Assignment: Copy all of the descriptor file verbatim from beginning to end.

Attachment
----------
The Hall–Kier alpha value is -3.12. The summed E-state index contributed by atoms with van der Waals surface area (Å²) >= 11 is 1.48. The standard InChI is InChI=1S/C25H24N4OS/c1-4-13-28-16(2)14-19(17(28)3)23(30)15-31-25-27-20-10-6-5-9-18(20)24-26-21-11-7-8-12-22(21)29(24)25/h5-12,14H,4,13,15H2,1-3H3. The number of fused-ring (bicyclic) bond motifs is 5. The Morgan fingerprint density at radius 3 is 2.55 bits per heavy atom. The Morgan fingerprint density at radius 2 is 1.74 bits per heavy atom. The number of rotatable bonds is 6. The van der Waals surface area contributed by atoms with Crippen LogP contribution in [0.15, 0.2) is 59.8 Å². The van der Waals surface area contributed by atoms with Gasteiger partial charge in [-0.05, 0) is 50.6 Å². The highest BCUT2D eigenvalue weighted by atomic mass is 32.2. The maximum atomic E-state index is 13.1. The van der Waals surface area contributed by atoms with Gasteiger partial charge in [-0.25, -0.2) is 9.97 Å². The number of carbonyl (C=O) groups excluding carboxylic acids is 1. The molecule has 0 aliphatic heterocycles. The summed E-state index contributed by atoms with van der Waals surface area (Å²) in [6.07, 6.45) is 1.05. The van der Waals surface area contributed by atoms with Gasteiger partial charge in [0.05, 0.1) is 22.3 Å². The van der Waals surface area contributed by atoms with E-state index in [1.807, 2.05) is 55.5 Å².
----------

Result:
The Hall–Kier alpha value is -3.12. The summed E-state index contributed by atoms with van der Waals surface area (Å²) >= 11 is 1.48. The standard InChI is InChI=1S/C25H24N4OS/c1-4-13-28-16(2)14-19(17(28)3)23(30)15-31-25-27-20-10-6-5-9-18(20)24-26-21-11-7-8-12-22(21)29(24)25/h5-12,14H,4,13,15H2,1-3H3. The number of fused-ring (bicyclic) bond motifs is 5. The Morgan fingerprint density at radius 3 is 2.55 bits per heavy atom. The Morgan fingerprint density at radius 2 is 1.74 bits per heavy atom. The number of rotatable bonds is 6. The van der Waals surface area contributed by atoms with Crippen LogP contribution in [0.15, 0.2) is 59.8 Å². The van der Waals surface area contributed by atoms with Gasteiger partial charge in [-0.05, 0) is 50.6 Å². The highest BCUT2D eigenvalue weighted by atomic mass is 32.2. The maximum atomic E-state index is 13.1. The van der Waals surface area contributed by atoms with Gasteiger partial charge in [-0.25, -0.2) is 9.97 Å². The number of carbonyl (C=O) groups excluding carboxylic acids is 1. The molecule has 0 aliphatic heterocycles. The summed E-state index contributed by atoms with van der Waals surface area (Å²) in [6.07, 6.45) is 1.05. The van der Waals surface area contributed by atoms with Gasteiger partial charge in [0.05, 0.1) is 22.3 Å². The van der Waals surface area contributed by atoms with E-state index in [1.807, 2.05) is 55.5 Å².